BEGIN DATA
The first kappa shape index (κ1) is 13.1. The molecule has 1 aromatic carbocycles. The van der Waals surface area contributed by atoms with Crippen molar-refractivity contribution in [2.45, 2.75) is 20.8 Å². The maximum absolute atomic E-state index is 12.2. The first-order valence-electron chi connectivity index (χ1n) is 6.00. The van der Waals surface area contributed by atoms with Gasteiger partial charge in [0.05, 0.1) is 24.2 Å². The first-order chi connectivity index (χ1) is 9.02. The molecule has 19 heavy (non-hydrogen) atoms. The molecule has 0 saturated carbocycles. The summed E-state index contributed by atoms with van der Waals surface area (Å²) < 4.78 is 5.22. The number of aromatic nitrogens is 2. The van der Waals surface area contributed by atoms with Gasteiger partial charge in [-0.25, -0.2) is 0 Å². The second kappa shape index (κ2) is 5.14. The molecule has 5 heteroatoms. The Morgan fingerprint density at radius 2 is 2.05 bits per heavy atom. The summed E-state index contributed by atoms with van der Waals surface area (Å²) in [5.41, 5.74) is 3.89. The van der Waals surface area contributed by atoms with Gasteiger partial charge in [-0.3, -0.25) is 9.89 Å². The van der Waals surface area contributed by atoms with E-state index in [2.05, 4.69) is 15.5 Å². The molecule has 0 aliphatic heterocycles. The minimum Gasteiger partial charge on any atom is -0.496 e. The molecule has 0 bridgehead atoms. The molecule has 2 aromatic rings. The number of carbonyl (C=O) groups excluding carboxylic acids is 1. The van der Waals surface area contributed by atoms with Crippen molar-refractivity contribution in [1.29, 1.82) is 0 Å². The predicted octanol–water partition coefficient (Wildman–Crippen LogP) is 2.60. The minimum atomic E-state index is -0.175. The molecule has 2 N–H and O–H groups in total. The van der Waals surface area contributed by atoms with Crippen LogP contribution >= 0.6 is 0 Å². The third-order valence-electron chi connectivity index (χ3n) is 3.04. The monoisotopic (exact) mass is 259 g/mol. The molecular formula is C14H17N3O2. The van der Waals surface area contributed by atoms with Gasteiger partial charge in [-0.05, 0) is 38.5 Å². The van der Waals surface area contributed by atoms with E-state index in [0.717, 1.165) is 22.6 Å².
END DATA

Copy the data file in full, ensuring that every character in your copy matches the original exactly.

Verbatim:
The first kappa shape index (κ1) is 13.1. The molecule has 1 aromatic carbocycles. The van der Waals surface area contributed by atoms with Crippen molar-refractivity contribution in [2.45, 2.75) is 20.8 Å². The maximum absolute atomic E-state index is 12.2. The first-order valence-electron chi connectivity index (χ1n) is 6.00. The van der Waals surface area contributed by atoms with Gasteiger partial charge in [0.05, 0.1) is 24.2 Å². The first-order chi connectivity index (χ1) is 9.02. The molecule has 19 heavy (non-hydrogen) atoms. The molecule has 0 saturated carbocycles. The summed E-state index contributed by atoms with van der Waals surface area (Å²) < 4.78 is 5.22. The number of aromatic nitrogens is 2. The van der Waals surface area contributed by atoms with Gasteiger partial charge in [-0.25, -0.2) is 0 Å². The second kappa shape index (κ2) is 5.14. The molecule has 5 heteroatoms. The Morgan fingerprint density at radius 2 is 2.05 bits per heavy atom. The summed E-state index contributed by atoms with van der Waals surface area (Å²) in [5.41, 5.74) is 3.89. The van der Waals surface area contributed by atoms with Gasteiger partial charge in [-0.3, -0.25) is 9.89 Å². The van der Waals surface area contributed by atoms with E-state index in [2.05, 4.69) is 15.5 Å². The molecule has 0 aliphatic heterocycles. The minimum Gasteiger partial charge on any atom is -0.496 e. The molecule has 0 bridgehead atoms. The molecule has 2 aromatic rings. The number of carbonyl (C=O) groups excluding carboxylic acids is 1. The van der Waals surface area contributed by atoms with Crippen molar-refractivity contribution in [1.29, 1.82) is 0 Å². The predicted octanol–water partition coefficient (Wildman–Crippen LogP) is 2.60. The minimum atomic E-state index is -0.175. The molecule has 2 N–H and O–H groups in total. The van der Waals surface area contributed by atoms with Crippen LogP contribution >= 0.6 is 0 Å². The third-order valence-electron chi connectivity index (χ3n) is 3.04. The monoisotopic (exact) mass is 259 g/mol. The molecular formula is C14H17N3O2. The van der Waals surface area contributed by atoms with Gasteiger partial charge in [-0.05, 0) is 38.5 Å². The van der Waals surface area contributed by atoms with E-state index in [0.717, 1.165) is 22.6 Å².